Kyla Koerte honored by council

LIHUE —One leader of the community was recently recognized by the Kauai County Council for her achievement.

The council presented a certificate of appreciation to Kyla Koerte for being selected by the Girl Scouts of the United States to represent the state by serving as a delegate at the worldwide GIRL convention in Columbus, Ohio, Oct. 6 to 8.

“We’re called the G-TEAM, and it stands for Girls Together Empowering And Mobilizing,” Koerte said. “We’re made up of a group of 21 outstanding girls from different cities, states and countries.”

”I think it will just be a really fun ride, and I’m going to enjoy it,” she said.

As part of the 2017 GIRL Planning Team, Koerte helped design the experience for older Girl Scouts attending the convention, providing input and feedback regarding activities, calendars, presentations and discussion sessions.

“As a GIRL 2017 ambassador, Kyla will help lead the implementation of this exciting event that happens only once every three years and draws more than 10,000 of the brightest, toughest and most capable girls in the world,” said Council Chair Mel Rapozo.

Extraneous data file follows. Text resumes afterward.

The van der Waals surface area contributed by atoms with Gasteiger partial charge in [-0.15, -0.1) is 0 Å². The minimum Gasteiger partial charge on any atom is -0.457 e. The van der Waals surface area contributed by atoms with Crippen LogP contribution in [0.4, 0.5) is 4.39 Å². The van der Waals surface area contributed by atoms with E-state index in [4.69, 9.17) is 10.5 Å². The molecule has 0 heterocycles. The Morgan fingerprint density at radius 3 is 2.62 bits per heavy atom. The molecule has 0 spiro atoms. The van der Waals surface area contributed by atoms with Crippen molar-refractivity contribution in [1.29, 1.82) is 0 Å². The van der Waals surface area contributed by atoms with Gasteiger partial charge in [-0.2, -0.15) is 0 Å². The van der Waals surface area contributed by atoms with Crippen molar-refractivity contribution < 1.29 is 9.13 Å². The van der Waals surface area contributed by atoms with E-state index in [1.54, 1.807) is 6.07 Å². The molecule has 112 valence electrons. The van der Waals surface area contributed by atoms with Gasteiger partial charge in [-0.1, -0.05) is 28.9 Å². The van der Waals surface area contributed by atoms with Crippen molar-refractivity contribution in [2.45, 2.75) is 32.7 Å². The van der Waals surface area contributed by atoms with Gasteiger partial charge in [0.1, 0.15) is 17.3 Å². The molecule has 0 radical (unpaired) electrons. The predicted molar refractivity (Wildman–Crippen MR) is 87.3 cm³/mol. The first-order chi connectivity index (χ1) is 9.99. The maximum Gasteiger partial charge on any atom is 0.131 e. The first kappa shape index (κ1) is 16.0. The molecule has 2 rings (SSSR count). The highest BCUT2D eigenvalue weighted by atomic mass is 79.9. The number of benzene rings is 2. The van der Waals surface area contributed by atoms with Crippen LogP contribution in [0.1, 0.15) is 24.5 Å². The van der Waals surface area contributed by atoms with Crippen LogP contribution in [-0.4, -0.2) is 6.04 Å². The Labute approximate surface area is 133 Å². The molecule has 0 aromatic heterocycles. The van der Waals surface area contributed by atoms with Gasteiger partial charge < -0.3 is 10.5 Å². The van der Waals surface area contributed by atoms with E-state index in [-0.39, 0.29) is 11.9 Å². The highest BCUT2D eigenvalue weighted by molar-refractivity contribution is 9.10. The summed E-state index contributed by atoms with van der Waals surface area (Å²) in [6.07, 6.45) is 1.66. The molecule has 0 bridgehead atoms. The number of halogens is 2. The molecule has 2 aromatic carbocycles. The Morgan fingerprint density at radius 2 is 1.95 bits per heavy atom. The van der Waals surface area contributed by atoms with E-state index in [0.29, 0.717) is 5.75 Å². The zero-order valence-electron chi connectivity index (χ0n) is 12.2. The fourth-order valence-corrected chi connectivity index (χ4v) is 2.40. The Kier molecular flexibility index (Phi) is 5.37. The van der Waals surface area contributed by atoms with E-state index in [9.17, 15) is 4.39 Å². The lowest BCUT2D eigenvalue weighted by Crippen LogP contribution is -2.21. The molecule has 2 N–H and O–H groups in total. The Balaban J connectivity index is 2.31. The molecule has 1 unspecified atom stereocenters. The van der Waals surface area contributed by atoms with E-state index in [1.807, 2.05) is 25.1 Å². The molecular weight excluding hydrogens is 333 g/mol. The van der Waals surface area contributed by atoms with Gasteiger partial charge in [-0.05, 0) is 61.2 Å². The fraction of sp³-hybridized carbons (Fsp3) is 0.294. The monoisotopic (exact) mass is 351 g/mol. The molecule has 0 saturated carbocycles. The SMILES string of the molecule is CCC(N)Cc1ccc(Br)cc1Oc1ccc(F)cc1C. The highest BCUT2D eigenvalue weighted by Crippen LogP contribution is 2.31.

Other council business

At the same meeting Wednesday, the council also discussed preventing pension spiking, the practice of county employees working as much overtime as possible the last three years before retirement to increase their annual pensions.

Excess pension costs for county employees, who retired during the fiscal year ending June 30, 2016, reached $14.5 million prior to spiking, according to representatives from the mayor’s office.

“I have a very big issue with the spiking bill and the way it is managed by the state and the way ERS (Employee Retirement System) is charging us,” said Kauai Fire Department Chief Robert Westerman. “Every hour that any employee is working overtime, we are paying into the system. We’re already paying that percentage the actuary said we needed to pay on that salary.”

Council members agreed that creating additional legislation in order to control non-discretionary overtime to prevent pension spiking could save county funds for other programs that benefit the community.

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